Friday, February 12, 2021

Small Press Writing Day : Christopher Schmidt

About a year ago I placed my writing desk in front of a window. Only last week did I finally clear away a monitor to open up the view. I fantasized this would open up new prospects in writing, force a confrontation with the real (whatever that may be).
            Today, square in my vision is a person shoveling snow, digging out a blue Volvo from yesterday’s nor’easter. I fixate on the shovel’s blade and handle. They are school-bus yellow, a cheering color in a field of white and gray. The shoveler is exhausted, wants to give up. Finally he does and scrambles over a snowbank to reach the curb.
            Could this be a parable for today’s writing? No parables, please. No, really.

This week I’ve been reworking a set of conversations with the architect Wesley Macedo. I’m folding them into a dossier of site writings about landscape and queer spaces, mostly in Brazil. Today I wrote up notes on our talk about mid-century São Paulo architecture. The passage in the conversation I keep circling isn’t about history, though. It’s just a dollop of language, accidental poetry found in translation. (My halting Portuguese means Wesley and I speak in English—the privilege of ignorance—so the translation is his.) I ask if there’s a chance we might be allowed to visit a famous mural by the designer Roberto Burle Marx, tucked away in a private building.
            “Maybe,” he says. “But really maybe.”

I like how Wesley almost sings the words in the original recording, which echo in my head as I read. He pulls on the word really like it’s a trombone slide.
             The poetry of the phrasing lies in the errant—queer?—way he bends maybe into a position it doesn’t usually assume. The phrase contains a paradoxical magnetism, cousin words that point in different directions. Really is emphatic. It amplifies. Maybe, two verbs wedded into adverb, keeps possibility open, with more than a pinch of doubt. It apologizes for the bossiness of its partner. Maybe… is a way of suspending decision, the ghost of a possible yes that in retrospect turns no.

            The more I worry the phrase, I wonder if it doesn’t capture a relation to my writing: a will-to-claim followed by equivocation. Really tries to convince, to make you see it my way. Maybe backs down, acknowledges other points of view. Or maybe I’ve just worried the phrase to death, and it’s humoring me with meaning so I’ll leave it alone.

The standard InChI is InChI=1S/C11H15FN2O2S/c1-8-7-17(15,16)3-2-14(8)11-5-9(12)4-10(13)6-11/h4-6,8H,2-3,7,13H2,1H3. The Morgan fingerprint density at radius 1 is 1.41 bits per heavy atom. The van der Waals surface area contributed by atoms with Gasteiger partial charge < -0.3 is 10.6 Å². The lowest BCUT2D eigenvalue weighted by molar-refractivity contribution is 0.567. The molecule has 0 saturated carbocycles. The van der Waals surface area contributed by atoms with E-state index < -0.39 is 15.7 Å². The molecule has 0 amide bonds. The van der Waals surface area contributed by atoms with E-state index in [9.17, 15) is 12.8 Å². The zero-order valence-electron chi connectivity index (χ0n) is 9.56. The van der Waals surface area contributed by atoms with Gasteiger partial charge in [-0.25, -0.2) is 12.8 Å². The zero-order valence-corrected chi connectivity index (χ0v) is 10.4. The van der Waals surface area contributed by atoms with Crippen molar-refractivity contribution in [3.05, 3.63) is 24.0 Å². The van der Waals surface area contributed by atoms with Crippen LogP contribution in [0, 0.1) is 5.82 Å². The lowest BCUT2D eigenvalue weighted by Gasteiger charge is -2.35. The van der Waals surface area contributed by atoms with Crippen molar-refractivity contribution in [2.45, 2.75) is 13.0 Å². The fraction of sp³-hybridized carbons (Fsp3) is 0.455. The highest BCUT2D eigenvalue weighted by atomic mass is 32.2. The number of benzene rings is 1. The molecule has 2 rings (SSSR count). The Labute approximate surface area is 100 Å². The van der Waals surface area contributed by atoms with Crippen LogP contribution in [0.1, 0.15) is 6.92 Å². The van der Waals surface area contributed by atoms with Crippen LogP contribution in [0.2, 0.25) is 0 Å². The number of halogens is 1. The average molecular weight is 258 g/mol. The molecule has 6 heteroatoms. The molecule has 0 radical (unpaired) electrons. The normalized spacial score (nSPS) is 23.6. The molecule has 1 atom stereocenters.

Lyn Hejinian traces her origins as a poet to the pleasures found in the materials of writing: the kinetic typewriter, the smudgy letterpress. A few months ago, I broke with the computer and started to write longhand in notebooks. To recapture the thrill of ink, I bought a cheap yellow fountain pen—a happy shade, same as the shovel.
            Because my handwriting is almost illegible, I’m temporarily freed from quality control. I can’t rescan what I’ve written with a cold editor’s eye. I let myself skate. (Full disclosure: this diary I’ve written on a computer, which means I’ve fussed words relentlessly.)

            In my zeal to organize, I’ve invented a system of notebooks. Rather than a diary of my writing day, I give you its spatial coordinates, color-coded:

-          A pewter-gray notebook contains process notes. Meta-reflections kept intruding into the text of whatever I wrote. Very Ashbery, but it was becoming a manner or a bad habit. This notebook is a sandbox where unruly thoughts can play.

-          A mango notebook for the dossier of site writings mentioned above. A full draft of the project lives on my computer—oh so many drafts—but it’s helpful to have a separate place to sketch new excursions.

-          A manila notebook for poetry. It’s a quirky assemblage of different paper types sewn into a monster fascicle: gridded, lined, blank, colored. Lately ignored.

-          A black soft-covered Moleskine diary for daily journaling.

-          A Muji notebook to record novels I’ve read as I study the form. I just finished Gerald Murnane’s The Plains and Christina Rivera Garza’s The Taiga Syndrome. Yesterday I started Muriel Rukeyser’s Savage Coast, published posthumously by CUNY’s The Feminist Press. (Her collected poems is also nearby.) Next up is Allison Cobb’s Plastic: An Autobiography and Jenny Erpenbeck’s Not a Novel. At bedtime, I’ve been slowly working through Thomas Mann’s Buddenbrooks, a gift. I read a chapter every night and expect I’ll still be plowing through it in March. Diarmuid Hester’s excellent Wrong: A Critical Biography of Dennis Cooper has inspired me to reread Cooper’s sneaky novel Sluts, which I alternate with Mann for a darker bedtime story.

-          The last notebook features bank-ledger smooth paper, Japanese in origin, that is an almost obscene pleasure to put pen on. It’s for a fiction project I’m developing. I began it in Scrivener, which led to fragmentation. Writing longhand has given me at least the illusion of forward momentum. Now it’s time to review what’s there and see if anything is worth rescuing.



Christopher Schmidt is a poet, critic, and Professor of English and Liberal Studies at City University of New York, LaGuardia CC and CUNY Graduate Center. He is the author of The Next in Line (poems), Thermae (poetry chapbook), and The Poetics of Waste: Queer Excess in Stein, Ashbery, Schuyler, and Goldsmith (criticism). Recent work has appeared in Fence, Denver Quarterly, Contemporary Literature, and Bookforum. An essay on Brazilian landscape in Elizabeth Bishop and Roberto Burle Marx is forthcoming at Modernism/modernity.  

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